Tuesday, March 10

Part 1 ... 1948 ... I had had enough of the mines to know that it was something I didn't want to do the rest of my life. The radio school cost $400.00 - just what I had in the bank so I made up my mind to go for an audition. I figured I could work part time to pay for room and board. Of course I passed. (I doubt if anyone ever failed). The first thing I had to do when we got to Minneapolis was to find a part time job to pay for bus fare and meals. There was a restaurant that specialized in pancakes and they needed someone to stand in the window flipping pancakes. So that's what I did for a week or so. When they hired a newer guy, he took my job and I started waiting tables. I made 50 cents an hour plus tips and two meals a day. I worked from 7 at night until 1 in the morning and then caught the bus and walked home. I started sending out inquires to radio stations in Minnesota. When I got little response I started writing stations all over the U.S. I must have sent out 50 inquires and a few audition discs but no takers. Finally school was over and I had no choice but to return to my hometown of Aitkin, Minnesota. Around the first of April I got a phone call from the station in Hazard, Kentucky. It was the station manager and they were in need of an announcer and if I was interested I could have the job. I accepted of course. I hadn't even asked the salary - I was so anxious to get into radio that I probably would have worked for nothing. Now --- where in the hell was Hazard, Kentucky? I found a map and there it was - way back in the Appalachian mountains just about in West Virginia. But that didn't make any difference - I was going to be a radio announcer. When I told my friends they were excited for me and said, "Kentucky - that's the state of beautiful women and fast horses" or is it "fast women and beautiful horses." I had never been out of Minnesota before even thou I had been on my own for over a year so this was the start of a brand new period of my life.

In mid April 1948 I was on my way to fame and fortune. At this time I owned very few good clothes. I had the sport coat I bought for the prom and a bright yellow sport coat I bought with the tip money I made working at Langfords Cafe and a couple pair of slacks and that was about all. I had two old suitcases that contained all my worldly possessions. It was fitting that as I walked out the door the radio was on and Arthur Godfrey was singing, "The Maori Farewell." song. In Minneapolis I caught the Hiawatha Limited to Chicago. I had been on the train from Aitkin to Brainard but this was a stream liner with a club car and dinning car. We left Minneapolis about 8 PM and got into Chicago early the next morning. I slept very little that night. I changed trains in Chicago and went to Lexington, Kentucky. As we crossed the border going into Kentucky I got the first of many cultural shocks. We stopped at a depot just across the border. I looked out and there was a sign over the drinking fountain "white only" and next to it "colored only." The same sign was over the restrooms. Up to then I had only met a few black people so I hadn't thought much about the differences in the races - much less about segregation. From Lexington I caught the bus to Hazard. Not to far out of Lexington we changed buses in Winchester. By this time I had been on the way for over 36 hours and was mighty tired and edgy. The Winchester bus depot was like a big warehouse with benches around the outside to sit on. It was dark, dirty, crowded and smelled and at that point it was exactly how I felt. Finally the bus to Hazard loaded and I got on. If the bus depot was dirty, crowded and smelled, the bus was even worse. The aisle was full of cigarette butts and looked like it hadn't been cleaned for months. I think everyone on the bus smoked (including me) and when they finished they just crushed them in the aisle. Not to far out of Winchester we starting climbing into the mountains. I found out later that the road to Hazard had only been built a few years earlier and prior to that the only way in (other than walking) was by train. The road wound up and down and around and around. Some of the curves felt like you were going to meet yourself. They were so tight. Most of the passengers were mountain people whose only means of transportation was bus. You saw very few cars by the houses. So the bus was always stopping to pick up and drop off someone. The bus would pull up at a wide spot in the road and there would be a path leading to a swinging bridge over a river and that led to another path that led up to a cabin. Almost all cabins had a front porch that was up on stilts with the back of the cabin on the mountain side. Most porches had a rocker or two on them. I was extremely interested in the things I was seeing on the trip but by now I was so tired all I wanted to do was to get to Hazard.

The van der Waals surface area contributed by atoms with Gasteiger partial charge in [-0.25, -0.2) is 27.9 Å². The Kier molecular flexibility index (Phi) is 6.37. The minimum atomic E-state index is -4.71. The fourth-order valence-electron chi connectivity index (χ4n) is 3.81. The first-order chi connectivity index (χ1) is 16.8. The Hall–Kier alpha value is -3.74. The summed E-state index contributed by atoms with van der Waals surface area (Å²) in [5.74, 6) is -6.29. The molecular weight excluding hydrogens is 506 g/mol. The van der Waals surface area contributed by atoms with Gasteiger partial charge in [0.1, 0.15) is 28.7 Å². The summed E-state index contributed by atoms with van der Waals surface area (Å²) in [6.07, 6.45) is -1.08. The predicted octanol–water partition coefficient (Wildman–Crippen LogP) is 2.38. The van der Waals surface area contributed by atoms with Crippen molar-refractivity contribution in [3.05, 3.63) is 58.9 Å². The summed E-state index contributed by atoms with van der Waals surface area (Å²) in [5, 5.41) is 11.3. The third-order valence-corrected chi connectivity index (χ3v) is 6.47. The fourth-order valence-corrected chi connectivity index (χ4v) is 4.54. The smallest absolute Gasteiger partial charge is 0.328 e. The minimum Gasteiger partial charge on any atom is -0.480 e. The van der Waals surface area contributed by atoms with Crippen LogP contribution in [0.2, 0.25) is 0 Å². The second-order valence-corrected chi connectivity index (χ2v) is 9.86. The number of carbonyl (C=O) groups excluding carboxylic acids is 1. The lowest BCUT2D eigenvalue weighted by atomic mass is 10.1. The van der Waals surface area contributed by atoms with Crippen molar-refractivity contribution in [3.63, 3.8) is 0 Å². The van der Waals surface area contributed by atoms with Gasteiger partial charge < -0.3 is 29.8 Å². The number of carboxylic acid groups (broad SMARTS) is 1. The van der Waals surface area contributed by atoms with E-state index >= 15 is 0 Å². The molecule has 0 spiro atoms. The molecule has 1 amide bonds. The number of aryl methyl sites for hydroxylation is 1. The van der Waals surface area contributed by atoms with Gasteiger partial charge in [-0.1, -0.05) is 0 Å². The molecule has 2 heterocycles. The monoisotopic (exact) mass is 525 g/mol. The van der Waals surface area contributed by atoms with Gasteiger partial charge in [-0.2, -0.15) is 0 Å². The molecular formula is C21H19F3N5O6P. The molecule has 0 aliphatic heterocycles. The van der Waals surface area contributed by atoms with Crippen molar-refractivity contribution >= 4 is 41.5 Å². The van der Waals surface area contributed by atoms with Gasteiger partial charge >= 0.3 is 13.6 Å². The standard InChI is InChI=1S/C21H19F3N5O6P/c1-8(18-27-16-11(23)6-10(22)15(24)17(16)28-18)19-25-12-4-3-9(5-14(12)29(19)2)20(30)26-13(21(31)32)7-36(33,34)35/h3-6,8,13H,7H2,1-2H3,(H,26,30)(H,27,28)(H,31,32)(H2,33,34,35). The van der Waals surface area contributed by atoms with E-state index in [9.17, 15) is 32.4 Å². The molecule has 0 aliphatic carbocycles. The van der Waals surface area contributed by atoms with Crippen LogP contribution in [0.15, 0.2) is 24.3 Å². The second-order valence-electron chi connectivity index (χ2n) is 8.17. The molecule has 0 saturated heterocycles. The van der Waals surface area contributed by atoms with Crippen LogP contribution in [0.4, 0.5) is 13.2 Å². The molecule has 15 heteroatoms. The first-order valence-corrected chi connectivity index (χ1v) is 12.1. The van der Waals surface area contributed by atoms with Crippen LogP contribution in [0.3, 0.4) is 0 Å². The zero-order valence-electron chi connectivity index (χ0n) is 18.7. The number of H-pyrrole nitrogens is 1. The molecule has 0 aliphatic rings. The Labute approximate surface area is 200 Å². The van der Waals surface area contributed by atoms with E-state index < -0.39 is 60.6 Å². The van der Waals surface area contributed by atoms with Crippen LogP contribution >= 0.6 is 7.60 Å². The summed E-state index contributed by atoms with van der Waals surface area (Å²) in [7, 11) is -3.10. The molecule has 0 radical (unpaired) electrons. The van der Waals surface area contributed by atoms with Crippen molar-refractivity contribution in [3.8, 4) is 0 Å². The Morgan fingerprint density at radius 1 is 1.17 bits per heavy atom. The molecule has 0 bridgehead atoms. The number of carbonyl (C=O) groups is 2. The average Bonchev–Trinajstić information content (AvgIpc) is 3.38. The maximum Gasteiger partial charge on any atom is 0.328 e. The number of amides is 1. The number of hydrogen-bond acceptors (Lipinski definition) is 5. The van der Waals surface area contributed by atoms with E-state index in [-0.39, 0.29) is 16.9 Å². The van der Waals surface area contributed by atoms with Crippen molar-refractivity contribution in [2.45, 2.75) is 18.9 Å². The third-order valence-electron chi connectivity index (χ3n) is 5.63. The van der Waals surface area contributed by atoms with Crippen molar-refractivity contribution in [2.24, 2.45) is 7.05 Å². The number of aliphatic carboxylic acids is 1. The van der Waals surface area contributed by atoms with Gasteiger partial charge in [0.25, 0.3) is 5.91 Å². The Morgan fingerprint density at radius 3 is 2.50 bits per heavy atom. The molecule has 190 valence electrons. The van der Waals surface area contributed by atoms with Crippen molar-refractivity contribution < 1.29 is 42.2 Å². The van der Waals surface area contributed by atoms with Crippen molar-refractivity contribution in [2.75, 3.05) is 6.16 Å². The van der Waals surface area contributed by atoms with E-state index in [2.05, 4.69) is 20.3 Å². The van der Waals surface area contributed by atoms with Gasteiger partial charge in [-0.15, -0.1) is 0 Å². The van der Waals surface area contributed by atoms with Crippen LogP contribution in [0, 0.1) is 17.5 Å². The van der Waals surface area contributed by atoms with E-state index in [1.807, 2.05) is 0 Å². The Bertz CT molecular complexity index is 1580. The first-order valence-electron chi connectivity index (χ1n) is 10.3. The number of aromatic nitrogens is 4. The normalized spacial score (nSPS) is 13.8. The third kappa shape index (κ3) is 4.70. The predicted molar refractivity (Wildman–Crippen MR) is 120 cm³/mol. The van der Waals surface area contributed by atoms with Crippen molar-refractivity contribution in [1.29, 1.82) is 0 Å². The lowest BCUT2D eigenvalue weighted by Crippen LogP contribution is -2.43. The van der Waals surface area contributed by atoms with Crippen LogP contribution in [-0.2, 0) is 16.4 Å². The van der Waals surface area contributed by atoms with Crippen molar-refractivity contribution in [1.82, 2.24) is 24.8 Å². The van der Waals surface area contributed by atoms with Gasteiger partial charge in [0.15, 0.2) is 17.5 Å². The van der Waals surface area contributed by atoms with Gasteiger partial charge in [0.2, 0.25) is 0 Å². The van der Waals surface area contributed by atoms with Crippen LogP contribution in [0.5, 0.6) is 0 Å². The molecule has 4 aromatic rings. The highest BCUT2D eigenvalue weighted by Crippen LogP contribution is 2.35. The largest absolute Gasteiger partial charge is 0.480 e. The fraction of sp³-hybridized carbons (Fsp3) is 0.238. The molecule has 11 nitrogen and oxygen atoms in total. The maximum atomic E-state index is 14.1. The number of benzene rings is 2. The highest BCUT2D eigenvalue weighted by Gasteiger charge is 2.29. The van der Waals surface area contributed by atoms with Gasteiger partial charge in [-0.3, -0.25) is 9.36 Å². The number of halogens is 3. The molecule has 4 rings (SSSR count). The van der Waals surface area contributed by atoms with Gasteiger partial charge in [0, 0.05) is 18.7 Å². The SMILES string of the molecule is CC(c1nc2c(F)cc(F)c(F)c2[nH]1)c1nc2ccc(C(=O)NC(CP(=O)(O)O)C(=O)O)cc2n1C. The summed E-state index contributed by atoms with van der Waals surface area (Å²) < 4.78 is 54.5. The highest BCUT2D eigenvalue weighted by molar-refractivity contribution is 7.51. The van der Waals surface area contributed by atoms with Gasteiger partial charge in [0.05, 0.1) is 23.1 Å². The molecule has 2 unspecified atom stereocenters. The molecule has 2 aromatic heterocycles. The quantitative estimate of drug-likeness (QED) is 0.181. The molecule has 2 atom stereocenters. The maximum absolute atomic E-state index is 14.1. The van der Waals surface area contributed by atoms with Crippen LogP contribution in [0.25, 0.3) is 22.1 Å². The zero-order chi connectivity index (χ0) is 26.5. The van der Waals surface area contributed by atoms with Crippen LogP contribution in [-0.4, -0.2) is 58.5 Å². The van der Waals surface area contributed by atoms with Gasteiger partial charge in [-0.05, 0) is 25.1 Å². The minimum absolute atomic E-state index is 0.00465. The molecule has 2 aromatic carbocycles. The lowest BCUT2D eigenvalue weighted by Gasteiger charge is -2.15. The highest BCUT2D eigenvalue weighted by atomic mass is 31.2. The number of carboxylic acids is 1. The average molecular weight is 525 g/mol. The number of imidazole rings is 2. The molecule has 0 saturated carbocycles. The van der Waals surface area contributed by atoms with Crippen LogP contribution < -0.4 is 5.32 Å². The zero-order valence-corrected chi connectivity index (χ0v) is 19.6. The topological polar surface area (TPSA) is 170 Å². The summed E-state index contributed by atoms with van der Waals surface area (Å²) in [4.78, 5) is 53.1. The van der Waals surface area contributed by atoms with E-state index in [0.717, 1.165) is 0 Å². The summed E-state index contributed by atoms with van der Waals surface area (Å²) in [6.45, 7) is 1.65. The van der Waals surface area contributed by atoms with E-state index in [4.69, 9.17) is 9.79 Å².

1. I enjoyed reading Max's scenic journey from MN to Hazard KY. He got my interest when he got to the only road leading from Lexington to Hazard and describing so much of what I remember traveling when I was going from Hazard to Cincy in 48-49-50 to work during the summer at my Uncle's grocery. Especially so, Slade Mountain. I can imagine how he felt as a first time traveler on this highway, old 15, if I felt this way three or four times a year traveling the same road.

    I loved his graphic description of the houses along the way, but one thing he missed that I always remember seeing and what was written up about us so many times was the washing machine sitting out on the porch. As I grew up I realized they needed the air to keep them cool and also the space in order to wash and wring the clothes. I helped Mommy and I can tell you that it was not an easy job way back then.

    I loved his post.

  2. Mr. Smith is an excellent writer and historian. He provides fascinating details of Hazard and Appalachia during a time that has long since passed.